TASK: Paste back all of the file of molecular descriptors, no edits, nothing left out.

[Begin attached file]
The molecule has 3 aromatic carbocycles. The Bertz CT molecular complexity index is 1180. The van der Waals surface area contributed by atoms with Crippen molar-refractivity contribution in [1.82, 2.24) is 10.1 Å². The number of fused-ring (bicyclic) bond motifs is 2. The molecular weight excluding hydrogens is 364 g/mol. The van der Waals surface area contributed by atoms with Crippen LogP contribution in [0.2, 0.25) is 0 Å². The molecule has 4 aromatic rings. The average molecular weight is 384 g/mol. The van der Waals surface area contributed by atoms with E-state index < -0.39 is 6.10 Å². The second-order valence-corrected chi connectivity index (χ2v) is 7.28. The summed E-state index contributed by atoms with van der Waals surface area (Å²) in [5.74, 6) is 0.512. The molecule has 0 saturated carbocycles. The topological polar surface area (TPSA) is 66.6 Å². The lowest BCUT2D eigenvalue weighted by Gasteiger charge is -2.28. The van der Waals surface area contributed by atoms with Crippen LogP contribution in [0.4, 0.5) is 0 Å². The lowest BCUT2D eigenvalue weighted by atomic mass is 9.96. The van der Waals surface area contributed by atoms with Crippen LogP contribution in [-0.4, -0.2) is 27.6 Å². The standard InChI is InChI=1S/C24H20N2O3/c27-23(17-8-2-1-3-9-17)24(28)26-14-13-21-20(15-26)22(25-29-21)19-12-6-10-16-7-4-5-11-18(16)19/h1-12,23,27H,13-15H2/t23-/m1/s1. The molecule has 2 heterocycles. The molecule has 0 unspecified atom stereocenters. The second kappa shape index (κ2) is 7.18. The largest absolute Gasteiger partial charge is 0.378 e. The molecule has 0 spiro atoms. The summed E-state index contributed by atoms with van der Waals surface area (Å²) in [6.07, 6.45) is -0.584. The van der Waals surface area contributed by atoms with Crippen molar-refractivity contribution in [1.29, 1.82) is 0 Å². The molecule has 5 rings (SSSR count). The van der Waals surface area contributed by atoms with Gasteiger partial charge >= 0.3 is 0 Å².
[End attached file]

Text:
The molecule has 3 aromatic carbocycles. The Bertz CT molecular complexity index is 1180. The van der Waals surface area contributed by atoms with Crippen molar-refractivity contribution in [1.82, 2.24) is 10.1 Å². The number of fused-ring (bicyclic) bond motifs is 2. The molecular weight excluding hydrogens is 364 g/mol. The van der Waals surface area contributed by atoms with Crippen LogP contribution in [0.2, 0.25) is 0 Å². The molecule has 4 aromatic rings. The average molecular weight is 384 g/mol. The van der Waals surface area contributed by atoms with E-state index < -0.39 is 6.10 Å². The second-order valence-corrected chi connectivity index (χ2v) is 7.28. The summed E-state index contributed by atoms with van der Waals surface area (Å²) in [5.74, 6) is 0.512. The molecule has 0 saturated carbocycles. The topological polar surface area (TPSA) is 66.6 Å². The lowest BCUT2D eigenvalue weighted by Gasteiger charge is -2.28. The van der Waals surface area contributed by atoms with Crippen LogP contribution in [0.4, 0.5) is 0 Å². The lowest BCUT2D eigenvalue weighted by atomic mass is 9.96. The van der Waals surface area contributed by atoms with Crippen LogP contribution in [-0.4, -0.2) is 27.6 Å². The standard InChI is InChI=1S/C24H20N2O3/c27-23(17-8-2-1-3-9-17)24(28)26-14-13-21-20(15-26)22(25-29-21)19-12-6-10-16-7-4-5-11-18(16)19/h1-12,23,27H,13-15H2/t23-/m1/s1. The molecule has 2 heterocycles. The molecule has 0 unspecified atom stereocenters. The second kappa shape index (κ2) is 7.18. The largest absolute Gasteiger partial charge is 0.378 e. The molecule has 0 spiro atoms. The summed E-state index contributed by atoms with van der Waals surface area (Å²) in [6.07, 6.45) is -0.584. The van der Waals surface area contributed by atoms with Crippen molar-refractivity contribution in [1.29, 1.82) is 0 Å². The molecule has 5 rings (SSSR count). The van der Waals surface area contributed by atoms with Gasteiger partial charge >= 0.3 is 0 Å².